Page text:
The Kissinger, Voster, Kaunda detente

GENESIS OF THE SWAPO ‘SPY-DRAMA’ :Part II
By Paul Trewhela
The totality of antagonisms in Zambia, sharply heightened by the war in Angola and the detente scenario of Vorster and Kaunda, became

March 1985. Frontline States Summit in Lusaka. From left to right: Sam Nujoma, the then leader of the Liberation Movement of Namibia /SWAPO); Mozambican president Samora Machel (killed in an air crash on 19 October 1986); president Kenneth Kaunda of Zambia and Robert Mugabe of Zimbabwe. Photography by Ernst Schade

concentrated within Swapo during 1975.

With the Zambian regime as active protagonist, the pressure bearing downward from the major bourgeois states coincided with a countervailing force pressing upward on the Swapo leaders.
In late 1971/early 1972, Namibia was shaken by the most important labour struggle in the country’s history: the strike of the Ovambo contract workers, who, as Soggot writes, demanded ‘freedom to travel, to work where theyliked, to live where they liked, and to work where the pay was highest’-basic demands against a system of labour control more severe than any existing in South Africa at the time.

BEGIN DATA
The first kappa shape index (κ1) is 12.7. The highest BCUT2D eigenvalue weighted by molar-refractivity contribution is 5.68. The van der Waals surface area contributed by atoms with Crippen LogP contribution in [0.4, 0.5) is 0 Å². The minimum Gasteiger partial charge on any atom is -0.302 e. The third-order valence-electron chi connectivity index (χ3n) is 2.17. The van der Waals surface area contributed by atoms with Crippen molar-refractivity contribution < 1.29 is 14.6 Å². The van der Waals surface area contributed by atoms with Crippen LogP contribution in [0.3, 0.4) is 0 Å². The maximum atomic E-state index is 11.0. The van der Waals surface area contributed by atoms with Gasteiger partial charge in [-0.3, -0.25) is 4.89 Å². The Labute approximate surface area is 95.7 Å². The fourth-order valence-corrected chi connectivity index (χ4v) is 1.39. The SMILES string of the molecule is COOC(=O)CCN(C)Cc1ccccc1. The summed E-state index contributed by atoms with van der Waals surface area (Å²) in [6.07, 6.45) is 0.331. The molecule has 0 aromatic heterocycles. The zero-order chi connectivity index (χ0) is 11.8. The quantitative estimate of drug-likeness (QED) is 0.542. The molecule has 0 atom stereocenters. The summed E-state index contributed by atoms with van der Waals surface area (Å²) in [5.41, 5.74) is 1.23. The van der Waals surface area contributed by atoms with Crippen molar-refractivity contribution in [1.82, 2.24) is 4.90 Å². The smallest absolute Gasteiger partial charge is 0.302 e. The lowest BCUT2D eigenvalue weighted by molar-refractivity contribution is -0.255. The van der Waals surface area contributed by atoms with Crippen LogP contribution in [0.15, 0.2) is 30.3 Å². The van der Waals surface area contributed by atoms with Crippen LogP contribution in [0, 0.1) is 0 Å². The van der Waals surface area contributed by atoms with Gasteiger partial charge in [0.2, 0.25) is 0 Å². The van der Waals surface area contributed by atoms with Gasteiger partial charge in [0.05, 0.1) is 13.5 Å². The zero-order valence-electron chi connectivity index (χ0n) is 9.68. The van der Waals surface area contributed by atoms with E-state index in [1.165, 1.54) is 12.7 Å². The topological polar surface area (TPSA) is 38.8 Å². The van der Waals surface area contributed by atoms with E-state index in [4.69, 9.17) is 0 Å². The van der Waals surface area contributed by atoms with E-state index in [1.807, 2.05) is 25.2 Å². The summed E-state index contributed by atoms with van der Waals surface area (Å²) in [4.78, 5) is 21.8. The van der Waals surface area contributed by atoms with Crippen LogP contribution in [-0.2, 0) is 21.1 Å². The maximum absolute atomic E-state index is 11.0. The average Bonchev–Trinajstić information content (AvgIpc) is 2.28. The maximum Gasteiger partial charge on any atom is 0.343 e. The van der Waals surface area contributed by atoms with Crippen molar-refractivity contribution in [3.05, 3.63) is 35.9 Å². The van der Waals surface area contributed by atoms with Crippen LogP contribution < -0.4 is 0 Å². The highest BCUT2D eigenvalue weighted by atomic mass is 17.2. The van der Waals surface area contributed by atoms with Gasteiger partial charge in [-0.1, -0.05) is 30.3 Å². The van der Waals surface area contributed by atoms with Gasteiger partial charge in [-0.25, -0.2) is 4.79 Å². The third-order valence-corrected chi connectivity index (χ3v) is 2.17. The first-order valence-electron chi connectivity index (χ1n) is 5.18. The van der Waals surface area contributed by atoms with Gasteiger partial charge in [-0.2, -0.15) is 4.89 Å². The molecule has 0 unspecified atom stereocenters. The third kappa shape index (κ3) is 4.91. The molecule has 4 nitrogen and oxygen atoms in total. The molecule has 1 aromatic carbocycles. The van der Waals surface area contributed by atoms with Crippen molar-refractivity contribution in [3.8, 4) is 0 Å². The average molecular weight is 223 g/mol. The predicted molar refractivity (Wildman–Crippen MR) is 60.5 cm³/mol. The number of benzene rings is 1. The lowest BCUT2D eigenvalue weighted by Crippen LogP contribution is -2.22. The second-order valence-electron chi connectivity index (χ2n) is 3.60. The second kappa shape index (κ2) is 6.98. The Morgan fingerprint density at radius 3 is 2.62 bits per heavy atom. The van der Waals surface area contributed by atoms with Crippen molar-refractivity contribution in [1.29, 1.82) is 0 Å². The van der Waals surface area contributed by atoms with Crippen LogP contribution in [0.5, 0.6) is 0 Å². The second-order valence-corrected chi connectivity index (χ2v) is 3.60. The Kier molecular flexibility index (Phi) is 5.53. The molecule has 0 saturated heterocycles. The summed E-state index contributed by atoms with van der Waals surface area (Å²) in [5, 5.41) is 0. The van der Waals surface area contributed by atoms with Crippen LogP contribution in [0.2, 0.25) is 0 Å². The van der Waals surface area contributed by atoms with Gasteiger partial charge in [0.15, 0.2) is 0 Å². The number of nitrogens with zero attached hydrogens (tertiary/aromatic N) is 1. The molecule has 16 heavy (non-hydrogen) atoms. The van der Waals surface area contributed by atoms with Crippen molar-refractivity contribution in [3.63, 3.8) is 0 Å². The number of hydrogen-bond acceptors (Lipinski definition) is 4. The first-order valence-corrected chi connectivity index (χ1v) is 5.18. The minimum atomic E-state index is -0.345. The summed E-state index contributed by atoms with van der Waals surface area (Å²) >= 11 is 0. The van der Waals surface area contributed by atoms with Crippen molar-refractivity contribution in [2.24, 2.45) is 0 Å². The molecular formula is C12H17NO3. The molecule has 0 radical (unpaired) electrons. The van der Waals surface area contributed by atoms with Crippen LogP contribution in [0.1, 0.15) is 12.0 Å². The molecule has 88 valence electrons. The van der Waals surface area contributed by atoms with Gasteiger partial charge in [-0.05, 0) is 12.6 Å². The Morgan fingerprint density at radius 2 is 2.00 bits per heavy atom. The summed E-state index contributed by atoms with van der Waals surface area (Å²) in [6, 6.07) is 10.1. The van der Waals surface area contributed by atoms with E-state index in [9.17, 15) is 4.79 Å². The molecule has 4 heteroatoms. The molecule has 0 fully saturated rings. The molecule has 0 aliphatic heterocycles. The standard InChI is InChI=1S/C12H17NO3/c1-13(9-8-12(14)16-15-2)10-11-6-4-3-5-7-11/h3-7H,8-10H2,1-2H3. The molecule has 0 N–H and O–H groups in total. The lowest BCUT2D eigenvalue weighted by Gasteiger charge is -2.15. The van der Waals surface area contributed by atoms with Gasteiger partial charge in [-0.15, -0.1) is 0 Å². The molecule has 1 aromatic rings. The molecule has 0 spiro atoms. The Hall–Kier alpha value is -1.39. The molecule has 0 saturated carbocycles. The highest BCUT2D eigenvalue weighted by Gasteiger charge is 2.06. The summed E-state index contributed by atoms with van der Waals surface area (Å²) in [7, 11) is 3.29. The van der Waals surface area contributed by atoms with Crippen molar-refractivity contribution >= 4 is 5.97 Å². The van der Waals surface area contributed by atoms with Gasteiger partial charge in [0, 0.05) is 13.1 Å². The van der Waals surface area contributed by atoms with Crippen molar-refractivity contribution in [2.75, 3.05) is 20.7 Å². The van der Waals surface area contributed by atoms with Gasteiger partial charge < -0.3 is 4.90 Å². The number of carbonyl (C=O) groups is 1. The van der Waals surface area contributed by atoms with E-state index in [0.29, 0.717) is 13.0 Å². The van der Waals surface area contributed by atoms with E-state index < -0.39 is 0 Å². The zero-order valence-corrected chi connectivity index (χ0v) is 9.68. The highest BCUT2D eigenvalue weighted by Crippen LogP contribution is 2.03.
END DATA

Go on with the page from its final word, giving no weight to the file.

This was the first salvo of the working class in its series of strikes in southern Africa during the 1970s, resulting in the organization of workers in combative trade unions: a phenomenon that was to change the balance of forces in southern Africa.
Then, in April 1974, the officers’ coup in Lisbon brought down the Caetano dictatorship, ensuring the emergence of
black-ruled states on the borders of South Africa and Namibia, headed by organizations which had undermined Portuguese colonial rule through armed insurgency.
The new working class militancy, followed by the collapse of Portuguese colonialism, radicalized young people in South Africa, especially high school and university students, and acted as a mighty stimulus towards the Soweto revolt of June 1976. The effect was felt even more immediately in Namibia, with student campaigns that were the precursors to the events in Soweto. Both in its labour and its student struggles, Namibia lit the fuse to a mass of combustible material that was later to explode in South Africa.